PHILADELPHIA (CNS) ─ Louis "Lou" Baldwin, a Catholic journalist and a gentleman known by generations of Philadelphia Catholics for his bylines for 35 years, died Oct. 18 in Philadelphia. He was 86.
Baldwin, a native of Philadelphia with an encyclopedic knowledge of the city, was a longtime staff writer for The Catholic Standard & Times, newspaper of the Archdiocese of Philadelphia. His funeral Mass was to be celebrated Oct. 23 at St. Christopher Church in Philadelphia.
Born in West Philadelphia, he was orphaned as a boy during the Great Depression and was sent to the former St. Francis Vocational School in Eddington near Philadelphia in 1947 -- which began a connection he would share with St. Katharine Drexel, the heir to the Drexel family fortune who left a life of privilege to found the Sisters of the Blessed Sacrament.
The saint's family founded the orphanage, and Baldwin formed a lifelong love for St. Katharine and her sisters. He was the author of two biographies of her that helped to spread devotion to her ahead of her canonization in 2000.
While living at the orphanage, Baldwin attended St. Bernard School and Northeast Catholic High School in Philadelphia. After graduating in 1952, he joined the U.S. Army and served as a cryptographer during the Korean War.
When he returned home, Baldwin attended the University of Pennsylvania, where he met Rita Crawford. The two married and raised nine children in their 61 years of marriage.
Baldwin worked as a stockbroker on the Philadelphia exchange and as an accountant and a librarian. He also found part-time work at night selling appliances at Sears.
He became known for a trait that he made a lifelong habit -- being a walker.
Following a night shift in South Philadelphia or a meeting of his Knights of Columbus council there, Baldwin would often to walk the 11-mile journey back to his home in Northeast Philadelphia.
When St. Francis faced closure in 1984, Baldwin sent a reflection on the orphanage and the sisters who founded it to The Catholic Standard & Times.
The paper's managing editor at the time, Michael Houldin, read the piece and liked it and suggested to the editor that the paper publish it. "Sure, let's run it," said then-Msgr. John P. Foley. "Pay him $25."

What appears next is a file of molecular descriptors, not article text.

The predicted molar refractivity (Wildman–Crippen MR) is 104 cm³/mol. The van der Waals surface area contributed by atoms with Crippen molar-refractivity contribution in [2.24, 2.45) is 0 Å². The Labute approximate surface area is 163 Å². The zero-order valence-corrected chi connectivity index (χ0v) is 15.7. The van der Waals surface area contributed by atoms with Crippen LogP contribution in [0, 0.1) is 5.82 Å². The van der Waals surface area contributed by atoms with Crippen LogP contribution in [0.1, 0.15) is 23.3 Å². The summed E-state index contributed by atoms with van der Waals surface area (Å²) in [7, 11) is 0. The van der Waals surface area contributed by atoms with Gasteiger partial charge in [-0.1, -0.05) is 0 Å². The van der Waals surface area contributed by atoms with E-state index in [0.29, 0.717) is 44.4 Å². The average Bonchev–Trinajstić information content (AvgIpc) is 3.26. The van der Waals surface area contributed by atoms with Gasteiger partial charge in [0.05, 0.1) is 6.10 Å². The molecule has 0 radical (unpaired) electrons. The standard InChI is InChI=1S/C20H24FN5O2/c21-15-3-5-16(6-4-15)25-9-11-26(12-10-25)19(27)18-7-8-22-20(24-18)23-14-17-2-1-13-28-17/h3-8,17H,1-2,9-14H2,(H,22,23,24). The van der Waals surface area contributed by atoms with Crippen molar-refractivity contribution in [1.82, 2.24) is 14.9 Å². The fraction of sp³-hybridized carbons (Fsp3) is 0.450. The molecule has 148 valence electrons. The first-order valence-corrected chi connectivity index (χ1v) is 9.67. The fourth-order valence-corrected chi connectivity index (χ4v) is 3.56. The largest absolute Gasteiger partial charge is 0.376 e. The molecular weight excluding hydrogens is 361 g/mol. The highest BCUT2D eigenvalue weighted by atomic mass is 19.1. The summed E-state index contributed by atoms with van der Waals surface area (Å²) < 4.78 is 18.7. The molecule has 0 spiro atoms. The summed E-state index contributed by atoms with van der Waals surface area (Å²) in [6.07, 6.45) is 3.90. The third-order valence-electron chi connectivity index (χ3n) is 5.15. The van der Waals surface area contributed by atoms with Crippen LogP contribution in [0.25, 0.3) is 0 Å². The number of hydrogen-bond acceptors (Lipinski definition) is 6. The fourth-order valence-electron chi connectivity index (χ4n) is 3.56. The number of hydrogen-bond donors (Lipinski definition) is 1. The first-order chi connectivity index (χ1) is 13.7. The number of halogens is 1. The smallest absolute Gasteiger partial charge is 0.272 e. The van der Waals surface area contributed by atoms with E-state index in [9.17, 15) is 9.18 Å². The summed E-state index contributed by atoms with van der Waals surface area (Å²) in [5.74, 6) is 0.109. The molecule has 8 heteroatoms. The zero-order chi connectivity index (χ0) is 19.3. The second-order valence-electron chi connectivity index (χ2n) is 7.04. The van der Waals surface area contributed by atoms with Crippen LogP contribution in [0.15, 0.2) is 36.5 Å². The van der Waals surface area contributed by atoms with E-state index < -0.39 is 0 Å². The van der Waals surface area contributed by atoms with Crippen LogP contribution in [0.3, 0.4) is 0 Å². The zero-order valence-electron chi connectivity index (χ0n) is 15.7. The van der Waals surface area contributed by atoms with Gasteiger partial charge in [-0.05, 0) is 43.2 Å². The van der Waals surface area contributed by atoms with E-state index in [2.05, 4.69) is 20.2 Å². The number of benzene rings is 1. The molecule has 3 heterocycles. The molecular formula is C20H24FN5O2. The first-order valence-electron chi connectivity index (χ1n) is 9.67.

That led to Baldwin getting a position as staff writer with the paper in 1986 where he wrote some half-dozen stories a week, at least, until 2004, when he retired from full-time work.
In 1988, he wrote a biography of Mother Katharine as a supplement to the newspaper, that was later published as a book, called: "A Call to Sanctity: The Formation and Life of Mother Katharine Drexel." He wrote a second biography, "Saint Katharine Drexel: Apostle to the Oppressed" in 2000.
Helping to edit the second book was Elena Perri, copy editor for the Philadelphia archdiocesan newspaper from 1997 to 2002.
"He could certainly write copy quickly and efficiently, and always on time (providing) whatever we needed each week," she said. "He appreciated someone who reviewed his writing. Getting it right was important to him."
She remembers well how during an office Christmas party Baldwin dispensed retirement planning advice to her on a cocktail napkin. "And I still have it," she said.
During many of Baldwin's years at the newspaper, his managing editor was Joseph Ryan, who found it interesting that the writer died on the feast day of St. Luke because Baldwin had spent so many years "writing about the people of God and the life of the church."
"I was privileged to know and work with him," Ryan said. "He was one of the most talented journalists in the Catholic press nationwide. Always a loyal son of the church, Lou was a great writer who could cover the groundbreaking for a parish building, a Right to Life march, or the talk of a visiting cardinal at the seminary with accuracy, insight and warmth.